The addition of background noise to an auditory signal delays brainstem response timing. This effect has been extensively documented using manual peak selection. Peak picking, however, is impractical for large-scale studies of spectrotemporally complex stimuli, and leaves open the question of whether noise-induced delays are frequency-dependent or occur across the frequency spectrum. Here we use an automated, objective method to examine phase shifts between auditory brainstem responses to a speech sound (/da/) presented with and without background noise. We predicted that shifts in neural response timing would also be reflected in frequency-specific phase shifts. Our results indicate that the addition of background noise causes phase shifts across the subcortical response spectrum (70 – 1000Hz). However, this noise-induced delay is not uniform such that some frequency bands show greater shifts than others: low-frequency phase shifts (300–500 Hz) are largest during the response to the consonant-vowel formant transition (/d/), while high-frequency shifts (720–1000 Hz) predominate during the response to the steady-state vowel (/a/). Most importantly, phase shifts occurring in specific frequency bands correlate strongly with shifts in the latencies of the predominant peaks in the auditory brainstem response, while other frequency bands do not correlate with latency shifts. This finding confirms the validity of phase shift detection as an objective measure of timing differences and reveals that this method detects noise-induced shifts in timing that may not be captured by traditional peak latency measurements.
auditory; brainstem; phase; timing; noise
Ototoxicity is a dose-limiting side effect of chemotherapeutic treatment with cisplatin. In a series of experiments on neonatal rat cochlear organotypic cultures, the extent of damage induced by a broad range of cisplatin treatment concentrations was examined. Paradoxically, it was found that hair cell loss was greater following 48 h exposure to low (10, 50 and 100 μM) versus high (400 and 1000 μM) concentrations of cisplatin; these findings indicate that hair cells possess intrinsic resistance to high levels of extracellular cisplatin. Using cisplatin conjugated to Alexa Fluor 488, it was found that cisplatin is readily taken up by hair cells at low concentrations, but is largely excluded at high concentrations. Recent studies indicate that the major influx of cisplatin into hair cells occurs via the copper transporter, Ctr1, whereas ATP7A and ATP7B are copper pumps responsible for cisplatin sequestration and efflux. Using immunolabeling procedures for these copper trafficking proteins, it was found that Ctr1 and ATP7B were localized in the hair cells, whereas ATP7A showed extensive labeling in the pillar cells in the organ of Corti. Additional experiments confirmed the protective effect of copper sulfate and cimetidine in attenuating cisplatin-induced hair cell loss. However, because neither copper sulfate nor cimetidine provided complete protection against cisplatin, and high levels of copper sulfate itself were found to be ototoxic, it is suggested that future therapeutic efforts may benefit from a combination of pharmacological treatments which seek to not only limit the uptake of cisplatin into cochlear cells but also increase its efflux.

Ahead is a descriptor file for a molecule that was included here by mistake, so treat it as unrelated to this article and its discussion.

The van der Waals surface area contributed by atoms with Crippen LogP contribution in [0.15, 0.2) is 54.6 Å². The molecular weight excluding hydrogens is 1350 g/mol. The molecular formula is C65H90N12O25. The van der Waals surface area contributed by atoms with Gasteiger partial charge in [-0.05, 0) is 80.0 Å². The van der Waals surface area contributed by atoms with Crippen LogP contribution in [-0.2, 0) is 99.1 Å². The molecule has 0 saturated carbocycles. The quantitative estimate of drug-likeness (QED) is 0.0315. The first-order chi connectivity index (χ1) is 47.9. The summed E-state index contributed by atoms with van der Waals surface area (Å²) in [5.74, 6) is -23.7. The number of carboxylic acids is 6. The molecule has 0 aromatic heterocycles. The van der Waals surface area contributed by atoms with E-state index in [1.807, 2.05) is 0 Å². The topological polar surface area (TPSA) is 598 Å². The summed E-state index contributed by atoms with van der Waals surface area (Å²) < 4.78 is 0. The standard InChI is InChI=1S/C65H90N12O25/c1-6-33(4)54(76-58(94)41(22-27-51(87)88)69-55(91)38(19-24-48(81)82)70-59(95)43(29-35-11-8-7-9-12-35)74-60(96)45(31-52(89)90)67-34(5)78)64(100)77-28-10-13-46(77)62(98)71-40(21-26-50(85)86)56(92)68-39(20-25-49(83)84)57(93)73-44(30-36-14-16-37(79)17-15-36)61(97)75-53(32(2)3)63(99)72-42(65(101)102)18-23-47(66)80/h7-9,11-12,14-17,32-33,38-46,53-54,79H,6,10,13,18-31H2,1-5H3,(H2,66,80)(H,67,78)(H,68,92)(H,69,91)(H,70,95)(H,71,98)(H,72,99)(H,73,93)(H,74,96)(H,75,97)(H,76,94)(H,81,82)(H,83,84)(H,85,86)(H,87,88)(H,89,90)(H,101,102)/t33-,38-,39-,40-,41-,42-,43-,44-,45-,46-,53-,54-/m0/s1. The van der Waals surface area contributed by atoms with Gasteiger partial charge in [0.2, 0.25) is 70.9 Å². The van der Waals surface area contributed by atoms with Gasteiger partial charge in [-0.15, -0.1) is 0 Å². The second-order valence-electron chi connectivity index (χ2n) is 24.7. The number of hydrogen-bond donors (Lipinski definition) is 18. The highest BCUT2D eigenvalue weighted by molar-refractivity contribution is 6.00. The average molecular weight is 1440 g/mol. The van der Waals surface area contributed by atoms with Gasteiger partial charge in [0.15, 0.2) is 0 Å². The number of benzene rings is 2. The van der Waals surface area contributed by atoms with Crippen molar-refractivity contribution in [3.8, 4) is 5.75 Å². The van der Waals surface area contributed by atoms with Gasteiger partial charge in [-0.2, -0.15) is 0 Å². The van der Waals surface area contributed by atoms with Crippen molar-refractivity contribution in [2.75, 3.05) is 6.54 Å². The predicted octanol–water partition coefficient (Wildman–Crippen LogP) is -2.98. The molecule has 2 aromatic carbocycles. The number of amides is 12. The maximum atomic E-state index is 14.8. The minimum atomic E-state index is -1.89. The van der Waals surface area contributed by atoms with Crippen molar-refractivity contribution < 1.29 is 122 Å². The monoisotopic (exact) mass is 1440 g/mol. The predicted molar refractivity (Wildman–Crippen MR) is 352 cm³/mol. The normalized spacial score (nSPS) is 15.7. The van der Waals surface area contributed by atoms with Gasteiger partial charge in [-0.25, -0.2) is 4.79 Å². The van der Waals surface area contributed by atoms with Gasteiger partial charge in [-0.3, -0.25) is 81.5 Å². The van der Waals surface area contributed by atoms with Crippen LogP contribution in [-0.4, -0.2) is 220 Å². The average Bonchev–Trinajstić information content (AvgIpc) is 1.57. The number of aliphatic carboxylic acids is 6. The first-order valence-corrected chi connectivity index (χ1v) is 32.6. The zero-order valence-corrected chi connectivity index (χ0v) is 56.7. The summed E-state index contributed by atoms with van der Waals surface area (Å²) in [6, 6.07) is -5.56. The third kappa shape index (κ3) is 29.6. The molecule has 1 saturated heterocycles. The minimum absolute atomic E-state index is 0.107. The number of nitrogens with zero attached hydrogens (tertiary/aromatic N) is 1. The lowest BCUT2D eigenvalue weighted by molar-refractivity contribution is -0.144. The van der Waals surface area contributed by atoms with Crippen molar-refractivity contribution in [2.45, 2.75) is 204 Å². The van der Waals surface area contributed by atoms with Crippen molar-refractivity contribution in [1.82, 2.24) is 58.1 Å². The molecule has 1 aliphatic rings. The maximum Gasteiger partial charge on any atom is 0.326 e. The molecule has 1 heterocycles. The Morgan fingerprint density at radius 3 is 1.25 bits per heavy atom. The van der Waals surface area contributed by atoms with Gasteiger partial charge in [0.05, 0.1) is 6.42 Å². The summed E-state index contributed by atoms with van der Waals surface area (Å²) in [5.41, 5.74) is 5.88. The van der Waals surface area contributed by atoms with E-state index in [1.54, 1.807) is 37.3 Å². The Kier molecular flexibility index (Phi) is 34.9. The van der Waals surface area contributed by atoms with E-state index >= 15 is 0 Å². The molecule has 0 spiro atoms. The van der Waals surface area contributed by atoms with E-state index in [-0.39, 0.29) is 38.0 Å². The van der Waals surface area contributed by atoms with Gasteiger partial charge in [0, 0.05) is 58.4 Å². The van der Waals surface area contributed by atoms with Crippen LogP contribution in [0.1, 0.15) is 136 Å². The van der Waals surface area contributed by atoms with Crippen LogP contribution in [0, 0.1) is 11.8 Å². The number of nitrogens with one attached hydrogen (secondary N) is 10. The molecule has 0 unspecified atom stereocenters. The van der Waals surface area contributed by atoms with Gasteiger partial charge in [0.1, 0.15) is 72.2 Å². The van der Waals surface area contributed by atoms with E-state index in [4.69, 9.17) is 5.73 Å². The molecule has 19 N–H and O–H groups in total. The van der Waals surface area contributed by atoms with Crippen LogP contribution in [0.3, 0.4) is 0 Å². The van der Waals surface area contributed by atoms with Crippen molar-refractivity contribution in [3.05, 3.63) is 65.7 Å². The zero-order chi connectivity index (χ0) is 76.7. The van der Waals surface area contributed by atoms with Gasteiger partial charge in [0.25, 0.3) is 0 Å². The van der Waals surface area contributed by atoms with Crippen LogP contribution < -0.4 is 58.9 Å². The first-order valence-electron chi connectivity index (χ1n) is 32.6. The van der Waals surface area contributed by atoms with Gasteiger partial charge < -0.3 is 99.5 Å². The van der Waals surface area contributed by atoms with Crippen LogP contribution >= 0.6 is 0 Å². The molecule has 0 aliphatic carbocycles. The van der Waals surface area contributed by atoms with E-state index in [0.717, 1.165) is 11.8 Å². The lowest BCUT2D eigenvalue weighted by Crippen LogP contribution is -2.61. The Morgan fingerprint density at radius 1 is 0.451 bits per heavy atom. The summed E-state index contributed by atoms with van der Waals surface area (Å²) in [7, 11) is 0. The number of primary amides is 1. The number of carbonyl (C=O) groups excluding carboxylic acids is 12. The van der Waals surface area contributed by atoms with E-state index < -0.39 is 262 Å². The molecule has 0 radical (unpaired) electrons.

cochlear organotypic cultures; cisplatin; outer hair cell; copper trafficking proteins; copper sulfate; cimetidine